Page 5, 6th October 1972

6th October 1972
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Page 5, 6th October 1972 — 4; Theological dispute A LONG-ACCEPTED means for the healthy person to
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4; Theological dispute A LONG-ACCEPTED means for the healthy person to

retain his health has been by vaccination and other forms of "preventive" injection. The serum introduced into the system contains an element of the disease against which immunisation is sought. Which brings me to the subject of "heresy"!

Those coming, in letters to the editor, to the instant defence of Fr. Hubert Richards, about whom we reported last week, were about equal in number to those condemning him out of hand. But there is of course much more to it all than just that.

What we have done is to send up a warning signal lest the average, intelligent Catholic that important but neglected mortal — should be taken unawares by further developments in fields such as these. What some may cal! "sensationalism" seems sometimes the only way to break preserve of the "experts."

In fact it is far from sensationalist to call atttention to the kind of discussions that are now going on all the time, all over the world, between theologians. Our faith is in no way endangered provided we understand the nature of what is happening.

As Fr. Edward Quinn puts it in the first part (to be published next week) of a very important two-part article, ''Today discussion ranges more freely and the breakdown of an over-rigid theology is mistaken for an attack on faith itself."

What is ultimately involved may have nothing at all to do with what Fr. Richards said, or is supposed to have said, in New Zealand, This particular incident is merely a symptom, if possibly an extreme one, of a continuing process within the contemporary Church to which the ordinary Catholic has a right to be privy. Calmness, prayerful thought and candour will thus be at a premium from now on.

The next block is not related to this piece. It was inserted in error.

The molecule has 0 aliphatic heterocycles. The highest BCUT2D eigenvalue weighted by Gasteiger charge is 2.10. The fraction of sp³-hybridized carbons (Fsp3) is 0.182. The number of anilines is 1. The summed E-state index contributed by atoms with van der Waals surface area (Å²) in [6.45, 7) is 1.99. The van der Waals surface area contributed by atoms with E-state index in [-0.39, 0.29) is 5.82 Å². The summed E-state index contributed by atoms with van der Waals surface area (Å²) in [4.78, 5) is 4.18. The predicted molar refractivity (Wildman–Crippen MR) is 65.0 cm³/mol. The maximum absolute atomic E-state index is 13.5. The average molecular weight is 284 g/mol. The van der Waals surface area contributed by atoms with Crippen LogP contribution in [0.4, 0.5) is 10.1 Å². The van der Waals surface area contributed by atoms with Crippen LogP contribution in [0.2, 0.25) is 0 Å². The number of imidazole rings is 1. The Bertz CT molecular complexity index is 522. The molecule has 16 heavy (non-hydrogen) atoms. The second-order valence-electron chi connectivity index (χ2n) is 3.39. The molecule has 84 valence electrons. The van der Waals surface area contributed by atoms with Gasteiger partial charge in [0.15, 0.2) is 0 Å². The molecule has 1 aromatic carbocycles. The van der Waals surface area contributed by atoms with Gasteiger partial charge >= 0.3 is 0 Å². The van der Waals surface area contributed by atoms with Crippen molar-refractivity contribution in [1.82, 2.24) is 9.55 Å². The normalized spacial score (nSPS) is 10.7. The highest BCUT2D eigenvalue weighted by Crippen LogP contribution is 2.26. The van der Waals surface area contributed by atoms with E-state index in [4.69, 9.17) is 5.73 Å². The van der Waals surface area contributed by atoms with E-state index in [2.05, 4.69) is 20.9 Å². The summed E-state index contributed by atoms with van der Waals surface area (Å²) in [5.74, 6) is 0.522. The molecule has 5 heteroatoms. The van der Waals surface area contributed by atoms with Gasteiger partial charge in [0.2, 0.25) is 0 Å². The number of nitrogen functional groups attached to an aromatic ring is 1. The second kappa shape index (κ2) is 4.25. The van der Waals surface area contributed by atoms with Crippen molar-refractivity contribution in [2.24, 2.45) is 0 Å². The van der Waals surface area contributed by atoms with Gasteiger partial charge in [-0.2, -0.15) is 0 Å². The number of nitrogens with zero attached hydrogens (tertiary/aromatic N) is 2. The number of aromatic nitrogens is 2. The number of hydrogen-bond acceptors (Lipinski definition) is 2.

For freer and franker discussions than ever before are obviously on their way with the object of avoiding a very dangerous conflict between the Church and the powerful forces. (not necessarily all secular) of modern scholarship.

How prepared, intellectually, is the average Catholic for this state of affairs? I say the "average" Catholic, and I mean just this. I am not referring to the fanatics, progressive or reactionary, who think they know all the answers beforehand and are already preparing for the fray from well

prepared and strongly fortified positions.

One reader pertinently asks for a public debate on the whole matter. The CATHOLIC' HERALD would like, at the appropriate moment, to set such a debate not a "re-hash" but a real debate — in motion.

But however much this paper does and will continue to dissociate itself from heterodoxy, it might not universally be given the benefit of the doubt on this score should such a debate get under way. So is the risk justifiable?

The question, I fear, is difficult to answer. It will become apparent only in the rather distant future whether it will have been better, here and now, freely to discuss certain matters that deeply worry intelligent Catholics; or to brush them under the kneeler. Personally — no doubt I am a simpleton in such affairs — I incline to the belief that the perennial answer, in essence, to the whole problem can be found in Thomas a Kempis who says that it is better (however difficult!) to love much than to know much. But there are too many others who are not so easily satisfied.

There are Catholics, for example, who go, or try to go, to Mass and Holy Communion every day of their lives. Yet they are seldom free from nagging worries as to the "image" left by the mode and expressions of conventional Catholic •teaching for the last thirty years or more.